Dennis Stinchcombe, MBE
Master of Arts
Tuesday 13 July 2010 - Orator: Alderman Royston Alan Griffey JP
It gives me great pleasure to introduce today’s honorary graduand, Dennis Roy Stinchcombe, MBE, Centre Director of the Riverside Youth Project and Chairman of the City and County of Bristol Branch of the Royal Society of Saint George.
Dennis and I have at least two things in common. First, his middle name is a shorter version of my first name and, secondly, we are both members of the local branch of the Royal Society of Saint George.
There the similarity must end, for Dennis Stinchcombe is a legend in his own right, while I am merely a former public servant.
Madam Chancellor, universities are known primarily for celebrating academia. Dennis is not an academic, but today we are proud to honour a very practical man who has used his many amazing talents tirelessly to the benefit of countless young people. Those gifts have already been recognised by his award of the MBE in 2004, for services rendered in respect of young people in Bristol and beyond.
Not only that, but he was put forward for one of the four University of Bristol Centenary citizens’ awards last year, but it was rightly considered at the time that he should be the recipient of an honorary degree, on his own merits, at the usual degree ceremony today.
The Riverside Youth and Education Project is a voluntary organisation based in Bristol that encourages young people to reach their potential by involving them in sports and education projects. Broad Plain Boys’ Club recently changed its name to reflect the fact that it now caters for girls as well as boys, and is a subsidiary of Riverside, that has been running for very many years. Under Dennis’s leadership, the club has received national recognition for the positive impact it is having on young people from inner-city areas of Bristol who might otherwise lack direction and focus.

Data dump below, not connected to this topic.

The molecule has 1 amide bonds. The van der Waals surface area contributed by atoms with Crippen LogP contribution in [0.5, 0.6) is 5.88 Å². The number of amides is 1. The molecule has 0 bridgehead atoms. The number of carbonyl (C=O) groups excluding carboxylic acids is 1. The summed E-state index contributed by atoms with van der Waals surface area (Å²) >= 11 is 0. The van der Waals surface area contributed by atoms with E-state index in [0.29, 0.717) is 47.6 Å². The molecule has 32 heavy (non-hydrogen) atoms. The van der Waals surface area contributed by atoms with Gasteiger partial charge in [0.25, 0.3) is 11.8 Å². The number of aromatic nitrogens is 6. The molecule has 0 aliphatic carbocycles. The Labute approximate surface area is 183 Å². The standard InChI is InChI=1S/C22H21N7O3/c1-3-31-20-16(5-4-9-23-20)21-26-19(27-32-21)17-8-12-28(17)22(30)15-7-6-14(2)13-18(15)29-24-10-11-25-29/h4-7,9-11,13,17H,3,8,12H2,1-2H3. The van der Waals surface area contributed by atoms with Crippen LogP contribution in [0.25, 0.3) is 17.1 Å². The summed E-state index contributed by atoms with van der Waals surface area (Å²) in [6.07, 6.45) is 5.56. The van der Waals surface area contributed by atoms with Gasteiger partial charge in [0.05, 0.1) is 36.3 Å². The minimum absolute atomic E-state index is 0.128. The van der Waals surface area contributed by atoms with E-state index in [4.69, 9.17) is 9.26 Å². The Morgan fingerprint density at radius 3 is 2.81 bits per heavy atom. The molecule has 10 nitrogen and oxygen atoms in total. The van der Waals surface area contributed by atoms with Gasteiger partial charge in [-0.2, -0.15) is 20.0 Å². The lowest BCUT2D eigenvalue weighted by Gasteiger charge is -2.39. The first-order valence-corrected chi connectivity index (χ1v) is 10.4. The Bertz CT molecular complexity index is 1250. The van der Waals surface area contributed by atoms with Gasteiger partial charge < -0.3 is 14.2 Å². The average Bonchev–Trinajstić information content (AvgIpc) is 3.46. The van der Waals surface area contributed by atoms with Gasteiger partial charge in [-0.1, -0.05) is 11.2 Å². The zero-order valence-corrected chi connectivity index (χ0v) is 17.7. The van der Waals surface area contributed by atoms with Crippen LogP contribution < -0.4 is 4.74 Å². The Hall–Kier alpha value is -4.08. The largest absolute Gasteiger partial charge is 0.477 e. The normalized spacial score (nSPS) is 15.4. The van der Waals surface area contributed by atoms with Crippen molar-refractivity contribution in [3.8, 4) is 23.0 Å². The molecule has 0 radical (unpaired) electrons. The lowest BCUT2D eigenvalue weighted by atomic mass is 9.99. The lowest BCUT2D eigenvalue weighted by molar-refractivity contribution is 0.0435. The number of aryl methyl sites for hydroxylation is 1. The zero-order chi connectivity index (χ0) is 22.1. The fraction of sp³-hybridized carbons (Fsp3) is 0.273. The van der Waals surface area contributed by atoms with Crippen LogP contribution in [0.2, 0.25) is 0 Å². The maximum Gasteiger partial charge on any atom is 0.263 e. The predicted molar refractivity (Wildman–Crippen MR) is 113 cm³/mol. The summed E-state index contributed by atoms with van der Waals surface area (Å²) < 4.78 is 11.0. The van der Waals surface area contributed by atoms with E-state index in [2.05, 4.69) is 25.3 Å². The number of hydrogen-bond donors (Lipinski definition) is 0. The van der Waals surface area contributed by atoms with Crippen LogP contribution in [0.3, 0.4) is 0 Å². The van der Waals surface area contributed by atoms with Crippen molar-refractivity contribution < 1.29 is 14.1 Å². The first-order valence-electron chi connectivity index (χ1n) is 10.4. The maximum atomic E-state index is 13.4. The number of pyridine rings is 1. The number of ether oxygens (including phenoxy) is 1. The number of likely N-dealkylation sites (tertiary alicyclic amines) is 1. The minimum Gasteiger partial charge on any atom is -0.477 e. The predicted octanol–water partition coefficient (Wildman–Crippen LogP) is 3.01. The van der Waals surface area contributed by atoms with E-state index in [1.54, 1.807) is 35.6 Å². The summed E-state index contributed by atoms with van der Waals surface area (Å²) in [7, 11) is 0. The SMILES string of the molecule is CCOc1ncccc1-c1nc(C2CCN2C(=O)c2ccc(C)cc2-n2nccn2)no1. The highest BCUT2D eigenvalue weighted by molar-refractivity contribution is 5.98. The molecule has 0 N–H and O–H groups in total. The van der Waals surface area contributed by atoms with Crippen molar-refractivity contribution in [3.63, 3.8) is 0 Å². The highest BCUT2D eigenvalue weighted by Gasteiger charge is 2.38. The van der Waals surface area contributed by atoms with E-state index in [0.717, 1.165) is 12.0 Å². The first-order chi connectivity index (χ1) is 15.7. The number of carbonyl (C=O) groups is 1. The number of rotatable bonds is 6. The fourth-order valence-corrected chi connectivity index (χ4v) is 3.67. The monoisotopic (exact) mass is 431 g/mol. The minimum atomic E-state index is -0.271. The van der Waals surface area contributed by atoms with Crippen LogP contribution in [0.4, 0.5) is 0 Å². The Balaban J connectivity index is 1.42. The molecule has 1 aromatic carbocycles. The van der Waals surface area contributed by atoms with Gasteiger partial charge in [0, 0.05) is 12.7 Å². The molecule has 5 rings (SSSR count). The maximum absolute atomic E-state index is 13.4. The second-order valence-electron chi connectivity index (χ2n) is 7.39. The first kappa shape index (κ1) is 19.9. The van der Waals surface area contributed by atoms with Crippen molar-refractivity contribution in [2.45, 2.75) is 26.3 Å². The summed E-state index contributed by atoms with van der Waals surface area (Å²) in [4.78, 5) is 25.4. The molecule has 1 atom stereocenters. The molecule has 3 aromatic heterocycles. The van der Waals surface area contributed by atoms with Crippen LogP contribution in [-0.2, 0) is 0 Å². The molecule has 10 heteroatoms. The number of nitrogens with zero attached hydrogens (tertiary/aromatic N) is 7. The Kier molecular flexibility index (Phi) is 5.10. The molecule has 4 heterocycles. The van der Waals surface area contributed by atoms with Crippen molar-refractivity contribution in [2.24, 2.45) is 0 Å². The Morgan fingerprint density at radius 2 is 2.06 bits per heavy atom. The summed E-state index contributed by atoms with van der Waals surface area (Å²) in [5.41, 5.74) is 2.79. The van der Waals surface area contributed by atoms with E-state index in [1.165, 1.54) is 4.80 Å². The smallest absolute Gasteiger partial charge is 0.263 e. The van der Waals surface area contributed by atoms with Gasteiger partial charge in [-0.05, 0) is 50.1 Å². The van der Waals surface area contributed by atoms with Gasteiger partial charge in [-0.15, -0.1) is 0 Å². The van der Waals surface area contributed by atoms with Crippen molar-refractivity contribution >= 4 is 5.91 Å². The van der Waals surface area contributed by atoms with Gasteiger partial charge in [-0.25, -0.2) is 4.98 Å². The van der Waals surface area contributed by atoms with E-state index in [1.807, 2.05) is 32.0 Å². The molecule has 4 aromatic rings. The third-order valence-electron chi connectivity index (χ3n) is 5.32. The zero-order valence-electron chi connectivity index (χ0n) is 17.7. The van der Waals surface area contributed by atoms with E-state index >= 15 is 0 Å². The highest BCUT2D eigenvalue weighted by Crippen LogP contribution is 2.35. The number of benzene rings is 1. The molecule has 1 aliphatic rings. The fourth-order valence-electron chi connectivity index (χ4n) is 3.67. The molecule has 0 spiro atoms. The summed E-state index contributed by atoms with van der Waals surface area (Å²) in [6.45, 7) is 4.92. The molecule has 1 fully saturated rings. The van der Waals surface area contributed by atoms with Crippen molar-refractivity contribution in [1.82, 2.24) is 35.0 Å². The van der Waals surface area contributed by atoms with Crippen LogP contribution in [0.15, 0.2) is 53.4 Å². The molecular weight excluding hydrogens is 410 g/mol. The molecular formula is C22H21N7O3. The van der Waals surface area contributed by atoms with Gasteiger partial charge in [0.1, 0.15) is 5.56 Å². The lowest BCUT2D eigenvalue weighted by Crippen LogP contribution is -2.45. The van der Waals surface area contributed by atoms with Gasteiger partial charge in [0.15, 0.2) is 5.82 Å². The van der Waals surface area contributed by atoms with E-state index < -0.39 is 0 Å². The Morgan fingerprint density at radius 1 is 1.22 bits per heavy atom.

Some of these young people, having grown older, are amongst the nominators for Dennis’ honorary degree; and their words on the nomination forms are heartfelt and poignant. While a professor may wholesomely praise the work of another professor, albeit deservedly so, how many honorary graduands could include within their nominators a recently released prisoner from Her Majesty’s custody?
I recall some pertinent comments of that particular nominator:
“I have never before been impassioned to nominate a person for any form of award. If I may enlighten you, I am 37 years old with a long criminal history with my first incarceration way back in 1986. In 2008 I found myself yet again in front of a judge awaiting another prison sentence ….… this was when I met Mr Dennis Stinchcombe and his boxing team. The boxing course itself was excellent, by far the best course ever run by H.M. Prison Bristol... this was the most fulfilling 4 months of my life. Now that I have been released from prison, Dennis has helped me immensely to make the transition from prison back into the community ... and enabled me to be productive and encourage young people not to make the mistakes I made.”
Madam Chancellor, Dennis’s involvement with young people has been very long, extensive and productive: 20 years as Senior Residential Social Worker, including Housemaster at Kingswood Training School;15 years as Officer-in-Charge of the Home Office Junior and Senior Mixed Attendance Centres in Bristol;10 years as Centre Director of the Riverside Youth and Education Project; 33 years as Leader-in-Charge of the Broad Plain Working with Young People Club (as it is now known);15 years as Honorary Medical Registrar for the Western Counties Area of the Amateur Boxing Association (that’s 93 years so far by the way);and for good measure, Life Vice-President of the Cadbury Heath Youth Football Club.
I have heard today that Dennis has trained Bristol University students in the noble art of boxing, and this will lead to the first ever Varsity boxing match between Bristol University and the University of the West of England. Who will win?